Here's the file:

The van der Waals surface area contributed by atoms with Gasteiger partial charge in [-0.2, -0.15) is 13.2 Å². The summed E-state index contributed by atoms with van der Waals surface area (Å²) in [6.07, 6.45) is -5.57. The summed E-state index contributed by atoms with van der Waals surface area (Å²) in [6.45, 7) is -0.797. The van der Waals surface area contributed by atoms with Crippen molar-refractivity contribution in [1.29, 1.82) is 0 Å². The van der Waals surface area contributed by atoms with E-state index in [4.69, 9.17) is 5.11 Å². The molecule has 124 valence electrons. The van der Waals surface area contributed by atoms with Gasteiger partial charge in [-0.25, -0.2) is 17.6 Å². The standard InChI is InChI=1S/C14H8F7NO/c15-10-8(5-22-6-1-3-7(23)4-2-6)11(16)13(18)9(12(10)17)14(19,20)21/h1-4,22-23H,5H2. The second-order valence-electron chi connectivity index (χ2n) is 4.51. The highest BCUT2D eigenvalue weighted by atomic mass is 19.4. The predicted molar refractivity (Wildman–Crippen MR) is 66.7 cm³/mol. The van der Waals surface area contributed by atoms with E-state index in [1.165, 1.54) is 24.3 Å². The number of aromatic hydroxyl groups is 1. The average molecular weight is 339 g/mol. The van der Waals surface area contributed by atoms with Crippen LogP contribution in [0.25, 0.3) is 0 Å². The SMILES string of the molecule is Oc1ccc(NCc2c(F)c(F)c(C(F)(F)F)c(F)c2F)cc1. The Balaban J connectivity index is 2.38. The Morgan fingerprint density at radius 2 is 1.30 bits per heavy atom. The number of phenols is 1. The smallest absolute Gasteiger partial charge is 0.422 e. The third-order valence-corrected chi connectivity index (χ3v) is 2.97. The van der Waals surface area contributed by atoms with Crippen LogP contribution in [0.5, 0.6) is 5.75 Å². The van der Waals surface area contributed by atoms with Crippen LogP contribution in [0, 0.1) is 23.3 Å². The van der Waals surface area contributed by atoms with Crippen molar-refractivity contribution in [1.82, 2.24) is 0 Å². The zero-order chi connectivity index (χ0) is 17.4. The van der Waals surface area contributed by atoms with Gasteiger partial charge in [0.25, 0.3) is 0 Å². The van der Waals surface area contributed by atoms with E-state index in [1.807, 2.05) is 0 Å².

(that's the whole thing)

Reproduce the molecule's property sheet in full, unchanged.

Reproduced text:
The van der Waals surface area contributed by atoms with Gasteiger partial charge in [-0.2, -0.15) is 13.2 Å². The summed E-state index contributed by atoms with van der Waals surface area (Å²) in [6.07, 6.45) is -5.57. The summed E-state index contributed by atoms with van der Waals surface area (Å²) in [6.45, 7) is -0.797. The van der Waals surface area contributed by atoms with Crippen molar-refractivity contribution in [1.29, 1.82) is 0 Å². The van der Waals surface area contributed by atoms with E-state index in [4.69, 9.17) is 5.11 Å². The molecule has 124 valence electrons. The van der Waals surface area contributed by atoms with Gasteiger partial charge in [-0.25, -0.2) is 17.6 Å². The standard InChI is InChI=1S/C14H8F7NO/c15-10-8(5-22-6-1-3-7(23)4-2-6)11(16)13(18)9(12(10)17)14(19,20)21/h1-4,22-23H,5H2. The second-order valence-electron chi connectivity index (χ2n) is 4.51. The highest BCUT2D eigenvalue weighted by atomic mass is 19.4. The predicted molar refractivity (Wildman–Crippen MR) is 66.7 cm³/mol. The van der Waals surface area contributed by atoms with E-state index in [1.165, 1.54) is 24.3 Å². The number of aromatic hydroxyl groups is 1. The average molecular weight is 339 g/mol. The van der Waals surface area contributed by atoms with Crippen LogP contribution in [0.25, 0.3) is 0 Å². The SMILES string of the molecule is Oc1ccc(NCc2c(F)c(F)c(C(F)(F)F)c(F)c2F)cc1. The Balaban J connectivity index is 2.38. The Morgan fingerprint density at radius 2 is 1.30 bits per heavy atom. The number of phenols is 1. The smallest absolute Gasteiger partial charge is 0.422 e. The third-order valence-corrected chi connectivity index (χ3v) is 2.97. The van der Waals surface area contributed by atoms with Crippen LogP contribution in [0.5, 0.6) is 5.75 Å². The van der Waals surface area contributed by atoms with Crippen LogP contribution in [0, 0.1) is 23.3 Å². The van der Waals surface area contributed by atoms with Crippen molar-refractivity contribution in [1.82, 2.24) is 0 Å². The zero-order chi connectivity index (χ0) is 17.4. The van der Waals surface area contributed by atoms with Gasteiger partial charge in [0.25, 0.3) is 0 Å². The van der Waals surface area contributed by atoms with E-state index in [1.807, 2.05) is 0 Å².